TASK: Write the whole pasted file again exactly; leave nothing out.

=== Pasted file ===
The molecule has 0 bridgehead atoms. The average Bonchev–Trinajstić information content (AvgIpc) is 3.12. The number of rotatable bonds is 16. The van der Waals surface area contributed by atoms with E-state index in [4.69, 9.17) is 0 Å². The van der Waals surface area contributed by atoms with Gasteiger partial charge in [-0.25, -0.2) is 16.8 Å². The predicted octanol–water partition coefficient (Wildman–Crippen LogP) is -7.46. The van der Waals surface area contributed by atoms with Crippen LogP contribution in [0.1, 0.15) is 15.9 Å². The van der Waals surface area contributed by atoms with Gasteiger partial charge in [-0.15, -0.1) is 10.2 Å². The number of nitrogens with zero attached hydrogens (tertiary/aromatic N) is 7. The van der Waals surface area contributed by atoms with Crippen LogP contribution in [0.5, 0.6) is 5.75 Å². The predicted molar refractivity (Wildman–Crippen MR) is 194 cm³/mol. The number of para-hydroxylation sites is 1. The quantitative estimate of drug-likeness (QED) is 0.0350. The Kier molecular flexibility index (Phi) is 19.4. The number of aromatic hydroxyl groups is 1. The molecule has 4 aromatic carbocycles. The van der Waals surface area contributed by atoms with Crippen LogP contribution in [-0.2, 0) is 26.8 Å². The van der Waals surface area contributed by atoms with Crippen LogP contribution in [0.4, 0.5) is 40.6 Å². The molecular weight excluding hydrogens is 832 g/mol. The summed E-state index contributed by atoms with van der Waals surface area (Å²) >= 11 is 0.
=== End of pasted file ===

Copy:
The molecule has 0 bridgehead atoms. The average Bonchev–Trinajstić information content (AvgIpc) is 3.12. The number of rotatable bonds is 16. The van der Waals surface area contributed by atoms with E-state index in [4.69, 9.17) is 0 Å². The van der Waals surface area contributed by atoms with Gasteiger partial charge in [-0.25, -0.2) is 16.8 Å². The predicted octanol–water partition coefficient (Wildman–Crippen LogP) is -7.46. The van der Waals surface area contributed by atoms with Crippen LogP contribution in [0.1, 0.15) is 15.9 Å². The van der Waals surface area contributed by atoms with Gasteiger partial charge in [-0.15, -0.1) is 10.2 Å². The number of nitrogens with zero attached hydrogens (tertiary/aromatic N) is 7. The van der Waals surface area contributed by atoms with Crippen LogP contribution in [0.5, 0.6) is 5.75 Å². The predicted molar refractivity (Wildman–Crippen MR) is 194 cm³/mol. The number of para-hydroxylation sites is 1. The quantitative estimate of drug-likeness (QED) is 0.0350. The Kier molecular flexibility index (Phi) is 19.4. The number of aromatic hydroxyl groups is 1. The molecule has 4 aromatic carbocycles. The van der Waals surface area contributed by atoms with Crippen LogP contribution in [-0.2, 0) is 26.8 Å². The van der Waals surface area contributed by atoms with Crippen LogP contribution in [0.4, 0.5) is 40.6 Å². The molecular weight excluding hydrogens is 832 g/mol. The summed E-state index contributed by atoms with van der Waals surface area (Å²) >= 11 is 0.